Acceptable Ranges for a 4-20mA loop Transmitter

  • Thread starter Thomas Anderson
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Thomas Anderson

I'm desinging a generic sinking 4-20mA current loop transmitter and I'm trying to find out it it's ok for my output to sit at 0mA when the
microcontroller is off.
The system uses a PWM output to a low pass filter, into a Burr-Brown XTR115U. Due to the speed of the microprocess the minimum current I
get out ( a 1% duty cycle of the PWM) is about 4 mA. I had been using a biasing resistor so that the system was always at 4mA when there was
power on the loop (even if there was no power to the micro).
Is there any reason why I shouldn't allow this system to sit at 0mA when the loop is powered and the mico is off? The world of the 4-20mA
is new to me, and I want to be sure that 0mA shouldn't screw up any of the equipment that might be connected to this device.

- Thomas

The device supplying the power to the loop should not realy care if it is open circuit (0mA), it would only be a problem if you put a short circuit on the loop. The controller should be smart enough to realise that there is something wrong(or dumb enough to not care).


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Franz Hoffmann

All the PLCs I know won´t mind if you give them 0mA. They will only indicate an error, as they will assume that the wiring is broken. (This is one reason for those live-zero-signals: detecting broken wires.)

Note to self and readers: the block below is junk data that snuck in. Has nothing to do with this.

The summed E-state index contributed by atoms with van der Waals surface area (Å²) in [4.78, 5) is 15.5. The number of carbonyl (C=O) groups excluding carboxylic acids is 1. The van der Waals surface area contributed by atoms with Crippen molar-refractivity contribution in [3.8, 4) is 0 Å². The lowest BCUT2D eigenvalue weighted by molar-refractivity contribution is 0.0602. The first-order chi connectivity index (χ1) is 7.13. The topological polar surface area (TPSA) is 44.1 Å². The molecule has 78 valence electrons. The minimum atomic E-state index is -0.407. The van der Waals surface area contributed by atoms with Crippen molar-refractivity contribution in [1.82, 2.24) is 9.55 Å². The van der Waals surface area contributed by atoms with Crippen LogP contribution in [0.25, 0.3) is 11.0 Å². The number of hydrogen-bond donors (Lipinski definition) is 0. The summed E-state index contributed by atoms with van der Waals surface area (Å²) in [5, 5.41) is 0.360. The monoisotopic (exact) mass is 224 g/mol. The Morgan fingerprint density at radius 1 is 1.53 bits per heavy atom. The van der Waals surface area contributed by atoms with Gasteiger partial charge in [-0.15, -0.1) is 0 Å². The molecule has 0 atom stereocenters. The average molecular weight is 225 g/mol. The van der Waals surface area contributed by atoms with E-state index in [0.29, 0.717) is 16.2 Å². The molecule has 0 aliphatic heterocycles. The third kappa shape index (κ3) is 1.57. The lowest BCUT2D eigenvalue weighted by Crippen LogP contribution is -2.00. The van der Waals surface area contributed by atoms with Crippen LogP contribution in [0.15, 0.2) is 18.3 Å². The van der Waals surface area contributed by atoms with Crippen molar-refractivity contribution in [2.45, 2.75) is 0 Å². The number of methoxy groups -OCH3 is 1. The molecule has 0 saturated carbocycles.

Roibert Scott

It is unlikely that sinking 0 mA will cause any problems. Sometimes the presense of the minimum current is taken as an indication that the loop is not broken. Perhaps there are some 4-20 ma receivers out there that will signal a fault if it detects substantially less than 4 ma. How that fault is handled is a system integration issue and I suppose the systems integrator, knowing that your device behaves like this, could simply ignore the fault. I'm not sure I
understand why you find it necessary to cut the current to zero anyway. If the system has enough current capability to run 4-20 during normal operation, why can't it also sit at 4 ma. when the system is idle?

Thomas Anderson

The Burr Brown XTR115U is a sinking current loop transmitter. If my unit is off, but there is power on the loop the XTR115U will hold the
current at 0mA (because there is no input from my system). During "normal" (i.e. my system is powered as well as the current loop) operation
the system will sit at 4mA for a low.

- Thomas
We want the loop to sit at 4ma, just to make sure the loop is live . 0ma is an indication that some problem in the loop (like an open
loop).Its better to clamp at 4ma, in the system you a re designing, so that you are inline with the general engineering practice.

Though 9 out of 10 cases you may not have problem if you keep it at 0ma.

John Hamilton

The unit should not care about 0ma, however if you are using the XTR115 to power your sensor you are also going to power off your sensor as the Vreg cannot derive any voltage from 0 current.